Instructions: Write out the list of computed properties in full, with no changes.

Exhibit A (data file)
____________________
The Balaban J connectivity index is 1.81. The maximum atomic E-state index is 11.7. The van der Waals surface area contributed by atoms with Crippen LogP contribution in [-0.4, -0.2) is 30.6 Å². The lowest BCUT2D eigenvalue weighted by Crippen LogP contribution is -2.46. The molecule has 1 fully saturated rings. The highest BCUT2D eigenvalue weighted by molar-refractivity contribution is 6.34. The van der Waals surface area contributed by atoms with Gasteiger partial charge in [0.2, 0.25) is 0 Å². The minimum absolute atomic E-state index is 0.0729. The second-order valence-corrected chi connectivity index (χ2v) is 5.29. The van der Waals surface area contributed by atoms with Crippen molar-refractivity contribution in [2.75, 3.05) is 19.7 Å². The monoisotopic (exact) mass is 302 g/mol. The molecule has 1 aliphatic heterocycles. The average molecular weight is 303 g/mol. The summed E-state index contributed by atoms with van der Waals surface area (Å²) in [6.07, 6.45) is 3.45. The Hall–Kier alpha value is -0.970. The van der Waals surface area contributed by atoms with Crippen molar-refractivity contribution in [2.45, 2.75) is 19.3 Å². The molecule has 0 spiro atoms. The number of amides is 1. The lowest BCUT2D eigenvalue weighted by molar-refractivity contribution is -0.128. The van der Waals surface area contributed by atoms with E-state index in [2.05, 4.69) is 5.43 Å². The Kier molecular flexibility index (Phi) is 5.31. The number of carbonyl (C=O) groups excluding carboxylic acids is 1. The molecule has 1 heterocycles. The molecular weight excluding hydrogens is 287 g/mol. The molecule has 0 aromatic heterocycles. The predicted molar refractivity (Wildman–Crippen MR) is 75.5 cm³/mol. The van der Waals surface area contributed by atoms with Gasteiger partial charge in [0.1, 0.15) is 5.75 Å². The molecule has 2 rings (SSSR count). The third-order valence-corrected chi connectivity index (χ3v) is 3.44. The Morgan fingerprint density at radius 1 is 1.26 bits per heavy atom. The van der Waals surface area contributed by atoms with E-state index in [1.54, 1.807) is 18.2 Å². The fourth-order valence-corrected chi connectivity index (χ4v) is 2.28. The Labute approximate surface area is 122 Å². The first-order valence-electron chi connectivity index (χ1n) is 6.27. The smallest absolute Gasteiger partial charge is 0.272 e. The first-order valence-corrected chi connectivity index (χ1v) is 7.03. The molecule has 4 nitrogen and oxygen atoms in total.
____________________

The Balaban J connectivity index is 1.81. The maximum atomic E-state index is 11.7. The van der Waals surface area contributed by atoms with Crippen LogP contribution in [-0.4, -0.2) is 30.6 Å². The lowest BCUT2D eigenvalue weighted by Crippen LogP contribution is -2.46. The molecule has 1 fully saturated rings. The highest BCUT2D eigenvalue weighted by molar-refractivity contribution is 6.34. The van der Waals surface area contributed by atoms with Gasteiger partial charge in [0.2, 0.25) is 0 Å². The minimum absolute atomic E-state index is 0.0729. The second-order valence-corrected chi connectivity index (χ2v) is 5.29. The van der Waals surface area contributed by atoms with Crippen molar-refractivity contribution in [2.75, 3.05) is 19.7 Å². The monoisotopic (exact) mass is 302 g/mol. The molecule has 1 aliphatic heterocycles. The average molecular weight is 303 g/mol. The summed E-state index contributed by atoms with van der Waals surface area (Å²) in [6.07, 6.45) is 3.45. The Hall–Kier alpha value is -0.970. The van der Waals surface area contributed by atoms with Crippen molar-refractivity contribution in [2.45, 2.75) is 19.3 Å². The molecule has 0 spiro atoms. The number of amides is 1. The lowest BCUT2D eigenvalue weighted by molar-refractivity contribution is -0.128. The van der Waals surface area contributed by atoms with E-state index in [2.05, 4.69) is 5.43 Å². The Kier molecular flexibility index (Phi) is 5.31. The number of carbonyl (C=O) groups excluding carboxylic acids is 1. The molecule has 1 heterocycles. The molecular weight excluding hydrogens is 287 g/mol. The molecule has 0 aromatic heterocycles. The predicted molar refractivity (Wildman–Crippen MR) is 75.5 cm³/mol. The van der Waals surface area contributed by atoms with Gasteiger partial charge in [0.1, 0.15) is 5.75 Å². The molecule has 2 rings (SSSR count). The third-order valence-corrected chi connectivity index (χ3v) is 3.44. The Morgan fingerprint density at radius 1 is 1.26 bits per heavy atom. The van der Waals surface area contributed by atoms with E-state index in [1.54, 1.807) is 18.2 Å². The fourth-order valence-corrected chi connectivity index (χ4v) is 2.28. The Labute approximate surface area is 122 Å². The first-order valence-electron chi connectivity index (χ1n) is 6.27. The smallest absolute Gasteiger partial charge is 0.272 e. The first-order valence-corrected chi connectivity index (χ1v) is 7.03. The molecule has 4 nitrogen and oxygen atoms in total.